So, it’s unsettling when leaders of institutions of higher education—which undergird our democratic society—censor themselves on justice and fairness because they are afraid of offending the privileged.
And as someone who benefits from great privilege—in a room replete with people who have benefited from great privilege—I think about my obligations to earn this privilege; to interrogate my own privilege;
Ask myself–how do I use my privilege as a tool to address—rather than compound—the inequality which makes my privilege possible.
Of course, this obligation is not new.
A century and a quarter ago, the industrialist Andrew Carnegie found himself the beneficiary of the American Dream; this son of poor immigrants had risen to become one of the wealthiest men in the world. In 1889, Carnegie reflected on these things in an essay we now refer to as the Gospel of Wealth.
He wrote, and I’m quoting here:
“Rich men should be thankful for one inestimable boon. They have it in their power” to organize “benefactions from which the masses of their fellows will derive lasting advantage, and thus dignify their own lives.”
It’s worth remembering, too, that Carnegie articulated his philosophy during a time when inequality had reached unprecedented levels in the United States.
And in our own era of rising inequality, we must openly acknowledge—and confront—a tension inherent in our economic, political and social systems.
This tension is plain to see:
Our systems in America perpetuate vast differences in privilege, and then task the privileged—all of us—with improving the systems that benefit us.
As a foundation president, my thinking on this issue has been shaped by Dr. Martin Luther King Jr. About philanthropy, he wrote, and I quote:
“Philanthropy is commendable… But it must not cause the philanthropist to overlook the circumstances of economic injustice which make philanthropy necessary.”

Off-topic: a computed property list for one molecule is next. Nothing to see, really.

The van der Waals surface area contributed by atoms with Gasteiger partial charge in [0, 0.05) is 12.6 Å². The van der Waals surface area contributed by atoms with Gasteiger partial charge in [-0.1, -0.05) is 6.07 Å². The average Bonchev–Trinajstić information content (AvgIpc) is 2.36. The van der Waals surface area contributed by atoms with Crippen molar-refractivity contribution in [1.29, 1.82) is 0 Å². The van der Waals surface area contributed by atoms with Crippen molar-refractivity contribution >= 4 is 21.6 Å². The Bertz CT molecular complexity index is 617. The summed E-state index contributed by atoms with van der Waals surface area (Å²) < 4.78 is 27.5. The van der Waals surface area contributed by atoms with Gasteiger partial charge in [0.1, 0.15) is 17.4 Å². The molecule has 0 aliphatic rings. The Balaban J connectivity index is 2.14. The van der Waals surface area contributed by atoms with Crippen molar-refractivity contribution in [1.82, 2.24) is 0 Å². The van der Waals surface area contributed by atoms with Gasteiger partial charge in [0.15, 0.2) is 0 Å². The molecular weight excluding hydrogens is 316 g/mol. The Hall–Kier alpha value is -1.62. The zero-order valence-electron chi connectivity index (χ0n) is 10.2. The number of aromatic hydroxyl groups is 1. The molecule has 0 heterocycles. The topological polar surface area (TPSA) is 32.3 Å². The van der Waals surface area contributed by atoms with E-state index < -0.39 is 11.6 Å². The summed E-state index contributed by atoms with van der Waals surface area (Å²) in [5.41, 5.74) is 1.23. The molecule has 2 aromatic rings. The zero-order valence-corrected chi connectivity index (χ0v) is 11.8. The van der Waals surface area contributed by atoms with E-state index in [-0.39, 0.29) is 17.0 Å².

To me, Dr. King’s words are my North Star—a guiding light.
He challenges us to assess and address underlying structures and systems, to uproot the root causes of suffering and injustice, to not “overlook the circumstances” that make our work necessary. To Love country—unwavering and unstinting.
But I’m an optimist, optimistic because of institutions like the Academy which oxygenates our democracy. For one thing, we know so much more than we did 125 years ago. We have so much knowledge—in part because of the work of this Academy—and this knowledge compels and directs our action. All of my life, I’ve benefited from—and learned from—the generosity of privileged people who understood their obligations; the pressure that comes with their privilege.
It will take all of us embodying this spirit—actively working; attentively questioning—to address the fundamental barriers to opportunity for too many Americans.
It will take all of us remembering that our greatest privilege—our “inestimable boon”—is our opportunity to repair our nation’s fabric in the service of human dignity and justice for all.
This is the work of our generation.
And I am proud to be on the journey with so many of you, members of the American Academy of Arts and Sciences.
Thank you, all, very much.